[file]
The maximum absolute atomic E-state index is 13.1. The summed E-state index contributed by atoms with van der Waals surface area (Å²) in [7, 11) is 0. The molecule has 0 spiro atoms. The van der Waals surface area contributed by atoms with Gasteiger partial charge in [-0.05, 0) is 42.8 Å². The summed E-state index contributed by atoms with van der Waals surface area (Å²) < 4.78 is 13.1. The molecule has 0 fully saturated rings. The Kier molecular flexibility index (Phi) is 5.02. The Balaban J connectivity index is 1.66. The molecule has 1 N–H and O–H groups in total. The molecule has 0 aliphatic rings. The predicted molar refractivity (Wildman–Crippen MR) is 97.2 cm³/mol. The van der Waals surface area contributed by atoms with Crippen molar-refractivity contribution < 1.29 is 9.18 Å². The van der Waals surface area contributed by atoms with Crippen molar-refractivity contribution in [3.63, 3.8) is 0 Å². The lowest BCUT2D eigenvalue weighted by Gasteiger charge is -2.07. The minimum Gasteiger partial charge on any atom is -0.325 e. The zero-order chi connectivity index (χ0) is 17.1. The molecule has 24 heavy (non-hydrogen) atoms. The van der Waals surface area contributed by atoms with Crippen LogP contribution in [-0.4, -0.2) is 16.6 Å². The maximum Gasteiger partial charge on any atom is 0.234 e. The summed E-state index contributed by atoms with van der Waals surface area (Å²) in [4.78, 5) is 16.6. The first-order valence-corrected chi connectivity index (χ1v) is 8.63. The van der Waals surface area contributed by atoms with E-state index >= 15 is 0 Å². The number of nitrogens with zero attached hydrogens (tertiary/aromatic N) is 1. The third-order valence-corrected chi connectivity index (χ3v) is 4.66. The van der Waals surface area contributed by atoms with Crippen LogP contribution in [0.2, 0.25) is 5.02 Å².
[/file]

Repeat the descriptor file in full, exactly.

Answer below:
The maximum absolute atomic E-state index is 13.1. The summed E-state index contributed by atoms with van der Waals surface area (Å²) in [7, 11) is 0. The molecule has 0 spiro atoms. The van der Waals surface area contributed by atoms with Gasteiger partial charge in [-0.05, 0) is 42.8 Å². The summed E-state index contributed by atoms with van der Waals surface area (Å²) < 4.78 is 13.1. The molecule has 0 fully saturated rings. The Kier molecular flexibility index (Phi) is 5.02. The Balaban J connectivity index is 1.66. The molecule has 1 N–H and O–H groups in total. The molecule has 0 aliphatic rings. The predicted molar refractivity (Wildman–Crippen MR) is 97.2 cm³/mol. The van der Waals surface area contributed by atoms with Crippen molar-refractivity contribution < 1.29 is 9.18 Å². The van der Waals surface area contributed by atoms with Crippen molar-refractivity contribution in [3.63, 3.8) is 0 Å². The lowest BCUT2D eigenvalue weighted by Gasteiger charge is -2.07. The minimum Gasteiger partial charge on any atom is -0.325 e. The zero-order chi connectivity index (χ0) is 17.1. The molecule has 24 heavy (non-hydrogen) atoms. The van der Waals surface area contributed by atoms with Crippen LogP contribution in [-0.4, -0.2) is 16.6 Å². The maximum Gasteiger partial charge on any atom is 0.234 e. The summed E-state index contributed by atoms with van der Waals surface area (Å²) in [4.78, 5) is 16.6. The first-order valence-corrected chi connectivity index (χ1v) is 8.63. The van der Waals surface area contributed by atoms with E-state index >= 15 is 0 Å². The number of nitrogens with zero attached hydrogens (tertiary/aromatic N) is 1. The third-order valence-corrected chi connectivity index (χ3v) is 4.66. The van der Waals surface area contributed by atoms with Crippen LogP contribution in [0.2, 0.25) is 5.02 Å².